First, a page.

Disgraced former gynaecologist Graeme Reeves has been released from Long Bay prison on parole after he successfully appealed an 18-month increase to his sentence for mutilating a woman's genitals.
Reeves, dubbed the "Butcher of Bega", was found guilty by a District Court jury in 2011 for maliciously inflicting grievous bodily harm with intent on patient Carolyn DeWaegeneire after he surgically removed her clitoris and labia without her consent during an operation to take out a pre-cancerous lesion.
The south coast doctor was given a two-and-a-half year sentence with a one-year non-parole period that expired in May this year.
On December 18, the High Court overturned a decision by the Court of Criminal Appeal to add 18 months to his sentence because it did not take into "account evidence of Reeves' deteriorating health and the imminent expiry of his non-parole period". He was released from jail on December 20.
A spokesman for Corrective Services NSW said there are strict parole conditions on Reeves, including that he not contact his victims.
In November, the Director of Public Prosecutions dropped outstanding charges against the gynaecologist, who has been the subject of investigations dating back more than 20 years.
A spokesman for NSW Attorney-General Greg Smith said "a significant number" of charges were withdrawn because there "was insufficient evidence to ensure a reasonable prospect of conviction."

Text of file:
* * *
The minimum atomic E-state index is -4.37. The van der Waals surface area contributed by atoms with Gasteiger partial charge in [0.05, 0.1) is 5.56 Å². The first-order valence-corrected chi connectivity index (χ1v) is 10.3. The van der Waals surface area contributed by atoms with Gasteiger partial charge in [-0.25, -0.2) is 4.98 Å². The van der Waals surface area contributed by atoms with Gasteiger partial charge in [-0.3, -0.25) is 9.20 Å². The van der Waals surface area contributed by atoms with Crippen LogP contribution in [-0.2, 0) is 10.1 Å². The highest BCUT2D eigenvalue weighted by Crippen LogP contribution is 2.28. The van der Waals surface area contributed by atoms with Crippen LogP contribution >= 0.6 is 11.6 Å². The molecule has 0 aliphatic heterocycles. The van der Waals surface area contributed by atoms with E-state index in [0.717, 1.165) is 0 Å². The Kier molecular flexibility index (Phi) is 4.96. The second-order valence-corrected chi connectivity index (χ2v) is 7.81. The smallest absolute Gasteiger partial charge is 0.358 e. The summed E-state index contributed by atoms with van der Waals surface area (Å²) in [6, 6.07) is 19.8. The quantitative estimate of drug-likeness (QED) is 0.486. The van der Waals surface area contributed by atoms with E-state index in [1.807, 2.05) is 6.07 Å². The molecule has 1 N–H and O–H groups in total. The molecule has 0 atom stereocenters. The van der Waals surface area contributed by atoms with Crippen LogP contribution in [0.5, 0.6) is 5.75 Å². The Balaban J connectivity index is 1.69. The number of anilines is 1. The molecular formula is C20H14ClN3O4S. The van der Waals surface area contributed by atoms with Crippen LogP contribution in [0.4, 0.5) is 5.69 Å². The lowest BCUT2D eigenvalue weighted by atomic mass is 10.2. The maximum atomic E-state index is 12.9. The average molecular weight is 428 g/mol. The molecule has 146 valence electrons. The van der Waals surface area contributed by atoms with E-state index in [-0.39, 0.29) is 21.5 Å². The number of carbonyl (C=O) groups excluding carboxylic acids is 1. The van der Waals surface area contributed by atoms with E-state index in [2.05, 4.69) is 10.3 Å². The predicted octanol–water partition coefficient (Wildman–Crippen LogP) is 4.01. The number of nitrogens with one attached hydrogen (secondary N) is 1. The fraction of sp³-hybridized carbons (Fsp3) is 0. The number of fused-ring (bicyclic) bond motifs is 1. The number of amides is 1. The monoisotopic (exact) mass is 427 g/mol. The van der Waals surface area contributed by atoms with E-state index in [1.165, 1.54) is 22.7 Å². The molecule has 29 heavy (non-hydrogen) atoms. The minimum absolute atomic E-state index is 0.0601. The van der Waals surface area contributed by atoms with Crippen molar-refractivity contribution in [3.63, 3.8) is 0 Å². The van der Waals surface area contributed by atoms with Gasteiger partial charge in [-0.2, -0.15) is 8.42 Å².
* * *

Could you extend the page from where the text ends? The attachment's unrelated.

Premier Barry O'Farrell said the news would be "a kick in the guts" for many women.
Patient advocate Lorraine Long said there was "no valid evidential reason" for the decision by the DPP to abandon more than 60 charges relating to indecent and sexual assault and malicious wounding of female patients.
"There have been a colossal number of victims," said Ms Long, founder of the Medical Error Action Group.
"These women aren't angry - they are furious and devastated. What has gone on is horrific."
She said total of 69 charges were laid against Reeves but 61 have been left "dormant" in the court system for years. During the past 20 years, she has received 832 complaints about Reeves.
"I challenge the DPP to publicly explain why they have made this outrageous decision. Nothing has changed in the evidence since brave women ... came forward to help police investigate one of the most appalling criminals in the state's medical history,” she said.
The NSW Court of Criminal Appeal will reconsider the Reeves' sentence following the High Court decision, with the possibility he will serve additional jail time.
smh, with Alexandra Smith